President Joe Biden must apologize and take back “boorish” allegations that Kremlin leader Vladimir Putin is a killer, a top Russian official said, a day after Moscow recalled its ambassador in protest.
Biden’s remark is a “watershed” in relations and “unacceptable in any circumstances,” Konstantin Kosachyov, deputy speaker of Russia’s upper house of parliament, wrote on Facebook Thursday. Moscow’s initial reaction — recalling its U.S. ambassador — “won’t be the last, unless there is an explanation and an apology from the American side.”
In the first public response from the Kremlin, spokesman Dmitry Peskov said the comments were “very bad.” Calling the statement unprecedented in the history of U.S.-Russian ties, Peskov said it shows Biden “clearly doesn’t want to develop relations.” He declined to say what further steps Russia might take in response.
The Foreign Ministry said it expects an explanation from Washington, Interfax reported. Late Wednesday, the ministry announced it was summoning Ambassador Anatoly Antonov for consultations. Warning of the risks of “an irreversible deterioration in relations” with the new U.S. administration, the ministry said Russia still hopes to reverse the downward spiral.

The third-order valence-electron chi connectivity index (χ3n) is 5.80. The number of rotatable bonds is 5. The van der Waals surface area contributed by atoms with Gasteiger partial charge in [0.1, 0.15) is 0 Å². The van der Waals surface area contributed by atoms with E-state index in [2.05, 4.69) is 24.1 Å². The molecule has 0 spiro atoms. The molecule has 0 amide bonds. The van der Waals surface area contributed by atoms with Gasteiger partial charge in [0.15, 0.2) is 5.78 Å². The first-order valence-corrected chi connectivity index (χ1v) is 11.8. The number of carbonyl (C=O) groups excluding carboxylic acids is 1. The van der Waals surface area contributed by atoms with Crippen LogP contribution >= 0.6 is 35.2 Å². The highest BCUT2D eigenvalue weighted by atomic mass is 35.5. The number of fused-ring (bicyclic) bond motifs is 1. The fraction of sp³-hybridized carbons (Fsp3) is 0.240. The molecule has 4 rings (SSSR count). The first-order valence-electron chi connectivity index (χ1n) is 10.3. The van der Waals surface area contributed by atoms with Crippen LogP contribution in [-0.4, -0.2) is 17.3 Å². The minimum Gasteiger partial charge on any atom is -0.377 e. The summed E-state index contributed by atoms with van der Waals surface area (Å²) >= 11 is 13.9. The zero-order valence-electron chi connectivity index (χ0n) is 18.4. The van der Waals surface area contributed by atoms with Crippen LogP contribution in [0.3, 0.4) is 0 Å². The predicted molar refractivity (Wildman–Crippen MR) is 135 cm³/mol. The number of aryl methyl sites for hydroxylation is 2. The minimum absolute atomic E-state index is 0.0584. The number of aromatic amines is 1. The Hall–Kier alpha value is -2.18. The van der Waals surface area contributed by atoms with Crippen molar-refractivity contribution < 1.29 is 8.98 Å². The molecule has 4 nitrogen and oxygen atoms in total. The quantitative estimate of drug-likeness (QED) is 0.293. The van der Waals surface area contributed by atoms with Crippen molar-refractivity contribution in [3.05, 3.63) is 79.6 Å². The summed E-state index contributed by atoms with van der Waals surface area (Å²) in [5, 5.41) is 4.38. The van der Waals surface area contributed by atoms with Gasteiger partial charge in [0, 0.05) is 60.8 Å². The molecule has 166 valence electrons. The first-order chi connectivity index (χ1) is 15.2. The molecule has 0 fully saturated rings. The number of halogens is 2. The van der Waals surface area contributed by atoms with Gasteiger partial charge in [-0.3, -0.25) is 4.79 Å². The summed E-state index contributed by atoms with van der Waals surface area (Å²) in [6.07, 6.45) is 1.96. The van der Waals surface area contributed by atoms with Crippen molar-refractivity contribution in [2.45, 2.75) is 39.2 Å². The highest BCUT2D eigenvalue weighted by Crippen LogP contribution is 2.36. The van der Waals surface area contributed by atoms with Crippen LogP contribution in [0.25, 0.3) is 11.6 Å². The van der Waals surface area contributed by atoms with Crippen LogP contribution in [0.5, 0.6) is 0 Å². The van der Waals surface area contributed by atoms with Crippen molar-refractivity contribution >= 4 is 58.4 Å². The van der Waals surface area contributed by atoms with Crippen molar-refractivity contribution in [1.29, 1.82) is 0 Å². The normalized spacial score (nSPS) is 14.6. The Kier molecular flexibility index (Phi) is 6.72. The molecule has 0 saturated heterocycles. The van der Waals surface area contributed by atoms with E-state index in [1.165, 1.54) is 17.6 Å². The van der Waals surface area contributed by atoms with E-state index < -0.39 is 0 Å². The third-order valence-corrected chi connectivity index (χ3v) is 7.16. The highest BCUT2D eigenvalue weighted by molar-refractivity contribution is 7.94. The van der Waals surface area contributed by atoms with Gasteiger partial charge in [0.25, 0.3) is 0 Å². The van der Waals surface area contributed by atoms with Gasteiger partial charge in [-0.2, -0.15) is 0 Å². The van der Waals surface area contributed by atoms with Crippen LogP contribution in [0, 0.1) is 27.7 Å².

The diplomatic demarche came after Biden agreed with ABC News Chief Anchor George Stephanopoulos in an interview that Putin was a killer and said the Russian leader would “pay a price” for alleged meddling in U.S. elections.
Biden’s comments, recorded Tuesday, came the same day as a U.S. intelligence community report that Putin ordered influence operations to hurt his candidacy in the 2020 election, favoring former President Donald Trump just as the intelligence community says the Russian leader did in 2016 against then-Democrat presidential candidate Hillary Clinton. The Kremlin denies any interference.
The ruble was little changed early Thursday after falling to the lowest in a week a day earlier.
Many officials in Putin’s government and associates of the Russian leader already live under U.S. sanctions due to previous rounds of punishment for election interference, attacks on political opponents, and Russia’s annexation of Crimea from Ukraine, limiting Biden’s options for fresh targets. Putin is marking the seventh anniversary of the 2014 annexation on Thursday.
Asked on a conference call with reporters what could be done to improve current “very bad” relations with the U.S., Peskov was dismissive. “That’s not a question for us,” he said.
New U.S. sanctions could come as soon as next week and may target Russia’s oligarchs and others close to Putin, according to two people familiar with the matter. The impact of the penalties may be muted, as Russians hit with U.S. sanctions usually don’t maintain U.S. bank accounts or have plans to travel to the country.
In his interview, Biden said he’d had a “long talk” with Putin and had told him, “I know you and you know me. If I establish this occurred, then be prepared.”
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